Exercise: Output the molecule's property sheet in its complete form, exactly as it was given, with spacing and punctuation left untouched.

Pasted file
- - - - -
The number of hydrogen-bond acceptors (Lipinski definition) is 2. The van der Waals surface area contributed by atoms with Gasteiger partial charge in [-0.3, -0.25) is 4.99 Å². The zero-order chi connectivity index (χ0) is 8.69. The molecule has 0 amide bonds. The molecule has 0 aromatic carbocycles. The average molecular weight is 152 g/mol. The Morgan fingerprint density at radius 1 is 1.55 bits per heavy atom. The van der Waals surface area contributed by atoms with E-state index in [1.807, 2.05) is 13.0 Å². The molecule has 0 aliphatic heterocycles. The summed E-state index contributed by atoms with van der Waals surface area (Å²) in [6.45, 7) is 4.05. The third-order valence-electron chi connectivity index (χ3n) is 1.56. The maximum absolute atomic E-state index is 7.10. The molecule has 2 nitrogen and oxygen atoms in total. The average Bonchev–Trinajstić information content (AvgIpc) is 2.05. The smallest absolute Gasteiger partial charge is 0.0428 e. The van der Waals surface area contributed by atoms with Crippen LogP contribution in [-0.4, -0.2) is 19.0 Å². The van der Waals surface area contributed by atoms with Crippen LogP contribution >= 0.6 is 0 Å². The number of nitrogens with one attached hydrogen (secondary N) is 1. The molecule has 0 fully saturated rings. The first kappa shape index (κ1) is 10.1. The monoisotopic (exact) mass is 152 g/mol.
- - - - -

The number of hydrogen-bond acceptors (Lipinski definition) is 2. The van der Waals surface area contributed by atoms with Gasteiger partial charge in [-0.3, -0.25) is 4.99 Å². The zero-order chi connectivity index (χ0) is 8.69. The molecule has 0 amide bonds. The molecule has 0 aromatic carbocycles. The average molecular weight is 152 g/mol. The Morgan fingerprint density at radius 1 is 1.55 bits per heavy atom. The van der Waals surface area contributed by atoms with E-state index in [1.807, 2.05) is 13.0 Å². The molecule has 0 aliphatic heterocycles. The summed E-state index contributed by atoms with van der Waals surface area (Å²) in [6.45, 7) is 4.05. The third-order valence-electron chi connectivity index (χ3n) is 1.56. The maximum absolute atomic E-state index is 7.10. The molecule has 2 nitrogen and oxygen atoms in total. The average Bonchev–Trinajstić information content (AvgIpc) is 2.05. The smallest absolute Gasteiger partial charge is 0.0428 e. The van der Waals surface area contributed by atoms with Crippen LogP contribution in [-0.4, -0.2) is 19.0 Å². The van der Waals surface area contributed by atoms with Crippen LogP contribution >= 0.6 is 0 Å². The number of nitrogens with one attached hydrogen (secondary N) is 1. The molecule has 0 fully saturated rings. The first kappa shape index (κ1) is 10.1. The monoisotopic (exact) mass is 152 g/mol.